Editor’s Note: Errol Louis is the host of “Inside City Hall,” a nightly political show on NY1, a New York all-news channel. The opinions expressed in this commentary are solely those of the author.
Errol Louis: By chance a bystander video caught South Carolina officer shooting apparently unarmed black man
Federal law on reporting of such shootings goes unenforced -- how many instances do we never hear about? he asks
Louis: It's long past time for officials to tell the truth -- even when there's no video
It’s a good thing – a lucky thing – that a bystander had the courage and presence of mind to record the shocking video that shows a white police officer, Michael Slager, gunning down and killing an apparently unarmed black man named Walter Scott after a traffic stop in North Charleston, South Carolina.
And the resulting national wave of revulsion and indignation – along with the prompt arrest of Slager on murder charges – is a welcome and appropriate response.
But the event raises broad, troubling questions about how often such incidents take place without the benefit of a third-party recording.
It’s not supposed to be a mystery: More than 20 years ago, Congress approved a law, the Violent Crime Control and Law Enforcement Act of 1994, signed by President Bill Clinton, that requires the federal Justice Department to collect data on deaths caused by police. The law has never truly been implemented, leaving us with patchy information about particular episodes rather than a comprehensive sense of how race and policing play out in America.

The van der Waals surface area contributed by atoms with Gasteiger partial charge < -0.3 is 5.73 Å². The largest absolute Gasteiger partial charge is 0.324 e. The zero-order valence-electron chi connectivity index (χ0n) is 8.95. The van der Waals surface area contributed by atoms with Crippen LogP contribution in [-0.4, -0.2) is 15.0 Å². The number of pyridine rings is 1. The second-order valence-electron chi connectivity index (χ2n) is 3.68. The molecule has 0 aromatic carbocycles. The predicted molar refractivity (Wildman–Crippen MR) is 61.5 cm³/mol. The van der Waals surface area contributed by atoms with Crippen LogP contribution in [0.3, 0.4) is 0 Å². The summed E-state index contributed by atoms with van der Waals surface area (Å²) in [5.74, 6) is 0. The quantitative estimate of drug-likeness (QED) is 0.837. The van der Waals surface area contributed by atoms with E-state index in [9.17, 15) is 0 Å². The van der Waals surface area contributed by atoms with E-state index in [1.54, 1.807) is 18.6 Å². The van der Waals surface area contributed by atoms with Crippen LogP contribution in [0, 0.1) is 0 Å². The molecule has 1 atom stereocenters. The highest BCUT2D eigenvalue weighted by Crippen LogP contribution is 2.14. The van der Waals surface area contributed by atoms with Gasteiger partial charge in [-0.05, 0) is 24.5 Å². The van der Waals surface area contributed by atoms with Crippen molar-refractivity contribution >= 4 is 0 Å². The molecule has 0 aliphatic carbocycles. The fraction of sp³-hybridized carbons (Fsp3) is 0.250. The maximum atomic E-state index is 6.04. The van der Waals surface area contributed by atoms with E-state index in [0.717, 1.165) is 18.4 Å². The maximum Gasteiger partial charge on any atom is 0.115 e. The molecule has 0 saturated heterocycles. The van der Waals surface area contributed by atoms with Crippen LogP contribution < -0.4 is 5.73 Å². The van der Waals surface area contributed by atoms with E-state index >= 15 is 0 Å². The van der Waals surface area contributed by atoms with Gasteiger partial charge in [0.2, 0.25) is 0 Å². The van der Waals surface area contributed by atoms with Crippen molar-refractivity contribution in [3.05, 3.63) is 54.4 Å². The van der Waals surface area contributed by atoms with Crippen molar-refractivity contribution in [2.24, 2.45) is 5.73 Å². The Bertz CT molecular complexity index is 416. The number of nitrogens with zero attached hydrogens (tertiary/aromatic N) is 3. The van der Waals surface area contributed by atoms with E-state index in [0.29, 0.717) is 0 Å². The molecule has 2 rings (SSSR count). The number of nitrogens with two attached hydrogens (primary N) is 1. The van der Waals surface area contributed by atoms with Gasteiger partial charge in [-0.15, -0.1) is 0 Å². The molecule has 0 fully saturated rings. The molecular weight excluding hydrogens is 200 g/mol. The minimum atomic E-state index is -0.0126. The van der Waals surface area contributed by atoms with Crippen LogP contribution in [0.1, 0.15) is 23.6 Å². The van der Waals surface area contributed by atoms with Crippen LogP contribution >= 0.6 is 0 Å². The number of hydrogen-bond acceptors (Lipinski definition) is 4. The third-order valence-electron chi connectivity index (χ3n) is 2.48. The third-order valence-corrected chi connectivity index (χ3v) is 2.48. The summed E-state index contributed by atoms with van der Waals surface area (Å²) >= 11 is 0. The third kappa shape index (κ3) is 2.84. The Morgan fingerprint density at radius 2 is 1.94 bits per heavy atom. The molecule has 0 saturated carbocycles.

“What happened here today doesn’t happen all the time. What if there was no video? What if there was no witness – or hero, as I call him – to come forward?” said L. Chris Stewart, an attorney for Scott’s family. “As you can see, the initial (police) reports stated something totally different.”
That’s putting it mildly. In early police statements – issued before the video came to light – Slager reportedly said that Scott attacked him, that he fired only after a scuffle and that cops made medical efforts to revive Scott. The video makes hash of those claims, and likely contributed to Slager’s swift arrest and pending murder charges. “When you’re wrong, you’re wrong,” said North Charleston Mayor Keith Summey.
That leaves Slager to face murder charges that could land him on death row – and the rest of us to face a disturbing reality. I’m all for having police use body cameras, although they are not a magic cure for preventing or stopping the excessive use of force. But the much bigger problem is that we simply don’t know when and where police killings take place, or whether they cluster in particular cities or states.
And that means we don’t know for certain whether unjustified or excessive force correlates with particular forms of officer training or detectable underlying racial bias. We don’t even know the role played by officers operating under stressful conditions or while dealing with mental or physical illness.
These vital questions aren’t supposed to be a mystery. According to Section 210402 of the Violent Crime Control and Law Enforcement Act of 1994, “The Attorney General shall, through appropriate means, acquire data about the use of excessive force by law enforcement officers. … The Attorney General shall publish an annual summary of the data acquired under this section.”
That section of the law has effectively been ignored, beyond a first attempt at a comprehensive report published in 1996. By 2001, a New York Times article noted that when it comes to police uses of deadly force, “No comprehensive accounting for all of the nation’s 17,000 police department exists.”